Ice cores provide unique quantitative knowledge about past climate change, and have become one of the most persuasive symbols of the importance of polar science. 24 nations have active ice core programmes, and are represented in International Partnerships in Ice Core Sciences (IPICS). This past March the ice core community met in Hobart (Australia) at the second IPICS open science conference (OSC). About 220 researchers attended the conference, which followed a very successful 1st OSC in France in 2012. The meeting was preceded by a 1 day workshop of Ice Core Young Scientists (ICYS). [See related article – Ice Core Young Scientists workshop report] That so many early career scientists could attend the OSC and ICYS workshop was due to the excellent work of the local organizers, led by Tas van Ommen, and the generosity of a range of sponsors including SCAR, Past Global Changes (PAGES) and Australian sponsors, as well as travel support from the U.S. National Science Foundation and the European Project for Ice Coring in Antarctica (EPICA) Descartes Prize Fund, for whom IPICS acts as an expert group. The oral and poster sessions, running over 4.5 days, covered the whole range of topics amenable to study with ice cores, from compilations of records over a few centuries (from both polar and non-polar sites) to the use of ice cores to understand ice dynamics and biogeochemical cycles. Technical aspects such as improvements in age models and new proxies were explored. Two topics that were especially prominent concerned the Antarctic in particular. The first is that of understanding the history of the West Antarctic Ice Sheet, with a new emphasis on learning how much of it survived the last interglacial. There was also a lot of anticipation about attempts to find the so-called "oldest ice": extending the ice core record back towards 1.5 million years. Much exploratory geophysics and modelling is underway to find the right site and a number of consortia have ambitions to obtain this old ice within the next decade. The last formal presentation of the meeting was given by the Martha T. Muse 2015 Prize recipient, Valérie Masson-Delmotte, who outlined how ice core findings have contributed to policy debates through the IPCC.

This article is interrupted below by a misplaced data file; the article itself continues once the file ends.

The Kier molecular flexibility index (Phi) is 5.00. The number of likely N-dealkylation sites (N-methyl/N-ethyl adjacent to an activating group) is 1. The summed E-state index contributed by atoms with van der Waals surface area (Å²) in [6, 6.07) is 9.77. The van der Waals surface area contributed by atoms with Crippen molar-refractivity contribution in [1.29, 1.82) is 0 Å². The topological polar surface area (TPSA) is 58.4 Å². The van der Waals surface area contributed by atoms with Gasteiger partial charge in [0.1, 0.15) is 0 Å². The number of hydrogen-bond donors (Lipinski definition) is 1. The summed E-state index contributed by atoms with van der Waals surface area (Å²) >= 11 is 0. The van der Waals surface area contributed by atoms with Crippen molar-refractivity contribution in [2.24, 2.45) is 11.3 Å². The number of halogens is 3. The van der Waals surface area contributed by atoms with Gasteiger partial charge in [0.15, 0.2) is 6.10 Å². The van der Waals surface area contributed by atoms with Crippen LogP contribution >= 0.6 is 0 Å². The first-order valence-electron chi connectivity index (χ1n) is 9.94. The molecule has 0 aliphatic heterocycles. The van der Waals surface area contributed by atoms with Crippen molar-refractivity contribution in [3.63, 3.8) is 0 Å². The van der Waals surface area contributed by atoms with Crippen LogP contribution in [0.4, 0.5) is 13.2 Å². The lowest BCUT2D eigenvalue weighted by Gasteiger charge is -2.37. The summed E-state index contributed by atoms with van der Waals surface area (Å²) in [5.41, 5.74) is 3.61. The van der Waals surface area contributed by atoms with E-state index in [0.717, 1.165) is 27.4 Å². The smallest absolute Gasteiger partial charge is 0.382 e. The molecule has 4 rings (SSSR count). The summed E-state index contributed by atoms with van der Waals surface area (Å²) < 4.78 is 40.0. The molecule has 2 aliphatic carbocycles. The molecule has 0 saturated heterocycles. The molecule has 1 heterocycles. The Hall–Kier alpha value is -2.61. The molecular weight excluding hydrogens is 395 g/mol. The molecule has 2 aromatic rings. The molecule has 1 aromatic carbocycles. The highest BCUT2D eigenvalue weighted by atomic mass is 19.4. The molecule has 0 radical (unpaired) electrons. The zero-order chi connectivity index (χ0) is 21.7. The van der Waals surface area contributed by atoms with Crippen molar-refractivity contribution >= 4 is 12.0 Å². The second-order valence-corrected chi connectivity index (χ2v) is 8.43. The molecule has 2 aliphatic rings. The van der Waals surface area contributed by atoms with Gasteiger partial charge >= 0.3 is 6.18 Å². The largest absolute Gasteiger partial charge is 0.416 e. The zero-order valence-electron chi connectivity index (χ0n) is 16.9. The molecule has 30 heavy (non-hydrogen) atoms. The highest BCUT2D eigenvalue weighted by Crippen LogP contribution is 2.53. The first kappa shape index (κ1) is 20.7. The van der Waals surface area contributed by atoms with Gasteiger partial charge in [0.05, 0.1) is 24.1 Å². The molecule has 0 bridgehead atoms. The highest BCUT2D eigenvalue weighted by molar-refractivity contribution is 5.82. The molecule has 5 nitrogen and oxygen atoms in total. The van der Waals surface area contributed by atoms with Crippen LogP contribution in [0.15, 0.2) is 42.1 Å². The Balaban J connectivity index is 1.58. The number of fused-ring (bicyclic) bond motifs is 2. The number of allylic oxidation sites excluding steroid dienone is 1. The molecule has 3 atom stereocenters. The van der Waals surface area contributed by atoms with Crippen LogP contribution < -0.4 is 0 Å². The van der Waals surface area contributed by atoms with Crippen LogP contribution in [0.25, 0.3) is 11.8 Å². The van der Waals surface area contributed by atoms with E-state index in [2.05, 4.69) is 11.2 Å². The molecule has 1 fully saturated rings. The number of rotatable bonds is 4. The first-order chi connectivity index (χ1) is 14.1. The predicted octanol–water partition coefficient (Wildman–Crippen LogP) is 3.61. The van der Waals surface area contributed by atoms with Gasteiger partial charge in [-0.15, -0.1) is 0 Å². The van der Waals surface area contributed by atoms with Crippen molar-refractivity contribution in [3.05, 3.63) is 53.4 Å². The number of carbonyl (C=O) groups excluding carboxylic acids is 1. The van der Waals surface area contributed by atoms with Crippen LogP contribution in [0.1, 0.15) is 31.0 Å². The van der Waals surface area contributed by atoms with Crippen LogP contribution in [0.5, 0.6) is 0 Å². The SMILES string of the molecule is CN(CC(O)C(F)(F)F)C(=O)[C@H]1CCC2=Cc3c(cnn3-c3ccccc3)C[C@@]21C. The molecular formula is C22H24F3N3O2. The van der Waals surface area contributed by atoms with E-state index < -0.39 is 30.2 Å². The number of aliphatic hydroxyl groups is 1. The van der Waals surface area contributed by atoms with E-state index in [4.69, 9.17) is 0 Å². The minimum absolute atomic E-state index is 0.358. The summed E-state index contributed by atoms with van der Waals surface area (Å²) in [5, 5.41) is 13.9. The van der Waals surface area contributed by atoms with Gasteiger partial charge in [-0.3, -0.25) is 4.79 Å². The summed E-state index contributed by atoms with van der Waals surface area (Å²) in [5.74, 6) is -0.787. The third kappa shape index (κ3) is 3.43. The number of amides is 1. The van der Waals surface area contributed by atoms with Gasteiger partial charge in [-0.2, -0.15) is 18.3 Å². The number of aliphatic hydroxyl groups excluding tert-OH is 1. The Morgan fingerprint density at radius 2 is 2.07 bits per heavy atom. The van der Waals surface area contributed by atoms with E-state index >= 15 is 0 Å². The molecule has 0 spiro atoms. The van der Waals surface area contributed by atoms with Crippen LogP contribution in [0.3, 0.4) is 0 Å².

The OSC allowed delegates plenty of time for social interaction, and included a special showing of the new movie, "Ice and Sky" which features the career of French Antarctic ice core scientist Claude Lorius.
The IPICS SSC met during the meeting to confirm and renew the community's scientific priorities. A survey carried out at the end of the meeting confirmed the enthusiasm of participants for the style and content of the OSC, with the vast majority agreeing that it was better or much better than other meetings they had been to recently. The SSC therefore agreed to continue the series with a 3rd OCS in 2020.